One of the anthology’s contributors is Susie Cagle, a comics journalist who has provided non-fiction comics for McSweeney’s, Alternet, Truthout and other publications. She has been attending one of the west coast versions, Occupy Oakland. As a member of the press, she has a bright orange press badge visibly hanging from her neck. Despite this, she has twice been swept up in aggressive police action, once getting hit with tear gas, and once getting arrested along with other press and legal observers. Occupy Oakland has been one of the more unstable Occupy sites, perhaps most notably when Iraq War veteran Scott Olsen, a former Marine and member of Veterans for Peace, suffered a fractured skull when he was hit by a projectile apparently fired by the Oakland police. During Susie Cagle’s 15-hour detainment at two different jails, she witnessed mistreatment of arrested protesters by the Oakland police. She was charged with failure to leave the scene of a riot and was instructed not to return to the demonstrations until her December 5th hearing or she will be charged with a felony. She plans on returning to continue work on an illustrated history of Occupy Oakland.

Of course, not everyone is supportive of Occupy Wall Street. Frank Miller, once a vocal supporter of creator rights (he was among the first to join in an attempt by comics artists and writers to unionize in 1978) and unafraid to call out corporations on their greed and poor treatment of comics creators (Miller was a vocal supporter of Jack Kirby’s efforts to regain his original artwork from Marvel Comics). But after 9/11, he was was seemingly reborn as a devout supporter of the War on Terror above all other concerns. His most recent release, Holy Terror, is a wish-fulfillment of a Batman-esque superhero crushing the terrorist organization Al Qaeda and it has been met with criticisms of anti-Islamism. In response, Miller admitted that he knows “squat about Islam”, but this hasn’t stopped him from criticizing the entire religion and populace of the Middle East on terrorist extremism. So it isn’t entirely surprising that he posted to his website last week a rant against the Occupy Wall Street movement, stating that participants should instead enlist to help the War of Terror.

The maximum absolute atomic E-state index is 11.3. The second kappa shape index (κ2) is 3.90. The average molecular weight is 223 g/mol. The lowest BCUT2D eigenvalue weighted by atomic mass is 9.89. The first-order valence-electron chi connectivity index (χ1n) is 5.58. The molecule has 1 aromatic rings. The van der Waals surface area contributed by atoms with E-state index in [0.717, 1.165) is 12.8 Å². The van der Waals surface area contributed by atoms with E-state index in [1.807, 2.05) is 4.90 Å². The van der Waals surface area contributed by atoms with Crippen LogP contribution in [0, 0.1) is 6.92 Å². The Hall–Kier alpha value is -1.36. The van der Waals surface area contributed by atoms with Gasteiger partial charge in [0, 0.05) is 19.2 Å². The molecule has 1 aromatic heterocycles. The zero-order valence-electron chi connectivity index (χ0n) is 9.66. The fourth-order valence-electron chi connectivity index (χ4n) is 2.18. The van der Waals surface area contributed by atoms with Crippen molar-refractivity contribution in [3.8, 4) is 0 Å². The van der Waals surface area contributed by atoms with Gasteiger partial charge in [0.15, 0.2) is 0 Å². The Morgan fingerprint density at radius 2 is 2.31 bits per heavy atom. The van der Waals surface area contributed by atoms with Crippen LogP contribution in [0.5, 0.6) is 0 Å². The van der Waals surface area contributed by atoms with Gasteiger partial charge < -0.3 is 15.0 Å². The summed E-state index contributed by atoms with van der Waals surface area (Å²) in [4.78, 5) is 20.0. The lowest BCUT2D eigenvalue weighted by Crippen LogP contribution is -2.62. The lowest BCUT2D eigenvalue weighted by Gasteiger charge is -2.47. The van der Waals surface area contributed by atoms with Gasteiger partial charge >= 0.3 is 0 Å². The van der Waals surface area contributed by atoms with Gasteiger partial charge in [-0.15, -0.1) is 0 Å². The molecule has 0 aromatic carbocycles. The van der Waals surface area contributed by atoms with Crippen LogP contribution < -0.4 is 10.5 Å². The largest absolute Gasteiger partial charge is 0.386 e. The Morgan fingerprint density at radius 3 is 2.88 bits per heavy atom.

“Occupy” is nothing but a pack of louts, thieves, and rapists, an unruly mob, fed by Woodstock-era nostalgia and putrid false righteousness. These clowns can do nothing but harm America.

Speaking of nostalgia, that “harm America” argument is the same one used to discourage Vietnam War protesters and other Woodstock-era demonstrations, including the civil rights movement of the 1960s.

For a response to Miller’s statement in comics form, see this special edition of Ty Templeton’s Bun Toons web-comic, which observes that “it was an oddly out-of-touch moment to tie the ‘War on Terror’ to a clichéd list of old school anti-hippie slurs” to a rather pointed caricature of Miller.